Cortines was Mayor Antonio Villaraigosa’s choice for the post in 2009, and under his direction, the district developed the “public school choice” model, which allowed a proliferation of charter schools to set up shop in the district. That put him at odds with several board members who opposed charter school growth.

He also steered the district through the first three years of the financial crisis, cutting a staggering $1.5 billion from the budget and massive layoffs. About 2,700 teachers and 4,900 other employees lost their jobs during that period.

Cortines has lead four other school districts: San Francisco, San Jose, Pasadena and New York City.

LA School Report incorrectly reported last night that Deasy’s deputy, Michelle King, would be named the interim, while a permanant replacement is sought.

Morning Read: Year-round schooling growing in popularity

Popularity grows anew for year-round schooling When Stiles Simmons, the superintendent of a two-school district outside Lansing, Mich., looked at the data, he realized summer break was hurting his mostly-low-income students. Education Week

Teacher training extends to gender sensitivity Along with the heavy load of training tied to the new Common Core content standards, a growing number of teachers are also being asked to take professional development intended to improve gender identity awareness and inclusiveness. S&I Cabinet Report

Calif. schools have dogs in unlikely proposition fights When it comes to the Nov. 4 statewide General Election, most of the K-12 education community’s attention has been on Proposition 2, but schools also stand to be impacted by two other ballot measures. S&I Cabinet Report

Norward Roussell, who led schools in Selma in turbulent time, dies at 80 Norward Roussell, who in 1987 arrived in Selma, Ala., as the city’s first black superintendent of schools with aspirations to equalize educational opportunity, died on Monday in Selma. He was 80. New York Times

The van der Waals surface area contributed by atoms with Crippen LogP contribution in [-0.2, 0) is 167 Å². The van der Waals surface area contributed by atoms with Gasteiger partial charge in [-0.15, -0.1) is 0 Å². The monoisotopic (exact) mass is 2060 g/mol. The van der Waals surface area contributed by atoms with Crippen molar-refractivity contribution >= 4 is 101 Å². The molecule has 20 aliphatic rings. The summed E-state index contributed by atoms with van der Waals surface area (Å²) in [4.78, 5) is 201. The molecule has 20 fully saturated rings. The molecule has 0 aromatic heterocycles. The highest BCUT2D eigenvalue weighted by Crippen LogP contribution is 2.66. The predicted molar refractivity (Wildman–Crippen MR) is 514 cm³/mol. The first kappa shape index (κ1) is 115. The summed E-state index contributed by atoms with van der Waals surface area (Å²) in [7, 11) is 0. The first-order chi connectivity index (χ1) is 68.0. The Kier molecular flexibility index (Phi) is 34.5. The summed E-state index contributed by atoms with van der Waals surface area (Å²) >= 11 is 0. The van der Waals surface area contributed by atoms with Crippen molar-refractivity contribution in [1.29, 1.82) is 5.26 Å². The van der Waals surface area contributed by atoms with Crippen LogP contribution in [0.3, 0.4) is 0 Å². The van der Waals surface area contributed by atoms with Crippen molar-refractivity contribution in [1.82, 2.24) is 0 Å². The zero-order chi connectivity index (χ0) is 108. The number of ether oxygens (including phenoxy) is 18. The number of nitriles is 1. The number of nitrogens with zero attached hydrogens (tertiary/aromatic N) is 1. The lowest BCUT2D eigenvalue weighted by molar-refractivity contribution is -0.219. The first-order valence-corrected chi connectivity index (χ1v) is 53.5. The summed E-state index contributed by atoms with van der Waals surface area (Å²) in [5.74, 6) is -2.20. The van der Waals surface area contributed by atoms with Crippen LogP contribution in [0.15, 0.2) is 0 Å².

As Deasy’s fate remains uncertain, other districts continue tech purchases School officials across the U.S. say they have already learned one major lesson from Los Angeles’ botched iPad rollout: Classroom technology is here to stay, but it is important to choose wisely. The Hechinger Report

BREAKING NEWS: Deasy expected to step down

 John Deasy, the beleaguered superintendent of LA Unified, the nation’s second-largest school district, is expected to step down as soon as Thursday, according to five district and school board sources with knowledge of the situation.

After weeks of negotiations between lawyers for Deasy and the seven-member board, he submitted his resignation and signed a separation agreement that brings an end to his employment, well before the 30-day grace period he would have had in a case of dismissal by the board, sources told LA School Report.

The district is expected to make the announcement, perhaps as early as tomorrow morning. It is also expected that one of his chief deputies, Michelle King, will be named the interim superintendent while the board begins a search for a permanent replacement. Deasy, who succeeded Ramon Cortines in 2011, is LA Unified’s fourth superintendent since 2000.

The board several weeks ago had authorized its lawyers to begin negotiating a separation agreement with lawyers for Deasy. The final terms of the agreement were reached in the last day or so, with Deasy in South Korea on an cultural visit, said sources, all of whom spoke only on the condition of anonymity because of the sensitive nature of the issues and legal restrictions against discussing a private matter.

Deasy was scheduled to return to Los Angeles by the end of this week. He did not attend the most recent board meeting yesterday, which included closed-door discussions of his employment status.

He was unreachable tonight for comment.

Deasy’s resignation after three years as superintendent brings to an end a volatile but productive period in the district with his tenure marked by dramatic improvement in student academic measures yet traumatic developments in programs undertaken by his administration, all at a time budget restraints have limited the district’s ability to support more personnel and programs.